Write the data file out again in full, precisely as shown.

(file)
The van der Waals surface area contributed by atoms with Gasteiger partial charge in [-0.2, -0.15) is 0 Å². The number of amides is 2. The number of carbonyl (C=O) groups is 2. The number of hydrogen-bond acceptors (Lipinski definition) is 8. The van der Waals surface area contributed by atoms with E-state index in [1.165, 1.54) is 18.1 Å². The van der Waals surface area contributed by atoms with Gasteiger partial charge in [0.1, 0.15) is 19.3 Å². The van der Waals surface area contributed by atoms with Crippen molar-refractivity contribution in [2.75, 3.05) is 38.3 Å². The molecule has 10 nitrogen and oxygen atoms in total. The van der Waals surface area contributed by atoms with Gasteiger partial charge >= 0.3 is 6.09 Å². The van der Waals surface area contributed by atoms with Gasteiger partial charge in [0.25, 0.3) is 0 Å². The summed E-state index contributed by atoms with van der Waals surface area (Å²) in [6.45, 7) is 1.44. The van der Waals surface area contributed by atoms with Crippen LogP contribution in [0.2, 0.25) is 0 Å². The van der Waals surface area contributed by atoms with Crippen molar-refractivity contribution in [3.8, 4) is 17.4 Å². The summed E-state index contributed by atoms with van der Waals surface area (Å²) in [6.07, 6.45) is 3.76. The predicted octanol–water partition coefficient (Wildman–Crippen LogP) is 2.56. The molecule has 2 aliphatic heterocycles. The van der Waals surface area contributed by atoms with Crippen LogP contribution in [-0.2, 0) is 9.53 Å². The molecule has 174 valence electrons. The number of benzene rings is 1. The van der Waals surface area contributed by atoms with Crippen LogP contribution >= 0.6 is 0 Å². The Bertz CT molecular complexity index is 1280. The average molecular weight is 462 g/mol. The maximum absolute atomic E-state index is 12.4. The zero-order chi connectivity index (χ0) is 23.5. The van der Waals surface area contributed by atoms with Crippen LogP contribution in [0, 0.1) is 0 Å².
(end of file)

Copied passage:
The van der Waals surface area contributed by atoms with Gasteiger partial charge in [-0.2, -0.15) is 0 Å². The number of amides is 2. The number of carbonyl (C=O) groups is 2. The number of hydrogen-bond acceptors (Lipinski definition) is 8. The van der Waals surface area contributed by atoms with E-state index in [1.165, 1.54) is 18.1 Å². The van der Waals surface area contributed by atoms with Gasteiger partial charge in [0.1, 0.15) is 19.3 Å². The van der Waals surface area contributed by atoms with Crippen molar-refractivity contribution in [2.75, 3.05) is 38.3 Å². The molecule has 10 nitrogen and oxygen atoms in total. The van der Waals surface area contributed by atoms with Gasteiger partial charge >= 0.3 is 6.09 Å². The van der Waals surface area contributed by atoms with Gasteiger partial charge in [0.25, 0.3) is 0 Å². The summed E-state index contributed by atoms with van der Waals surface area (Å²) in [6.45, 7) is 1.44. The van der Waals surface area contributed by atoms with Crippen LogP contribution in [0.2, 0.25) is 0 Å². The van der Waals surface area contributed by atoms with Crippen molar-refractivity contribution in [3.8, 4) is 17.4 Å². The summed E-state index contributed by atoms with van der Waals surface area (Å²) in [6.07, 6.45) is 3.76. The predicted octanol–water partition coefficient (Wildman–Crippen LogP) is 2.56. The molecule has 2 aliphatic heterocycles. The van der Waals surface area contributed by atoms with Crippen LogP contribution in [-0.2, 0) is 9.53 Å². The molecule has 174 valence electrons. The number of benzene rings is 1. The van der Waals surface area contributed by atoms with Crippen LogP contribution >= 0.6 is 0 Å². The Bertz CT molecular complexity index is 1280. The average molecular weight is 462 g/mol. The maximum absolute atomic E-state index is 12.4. The zero-order chi connectivity index (χ0) is 23.5. The van der Waals surface area contributed by atoms with Crippen LogP contribution in [0, 0.1) is 0 Å².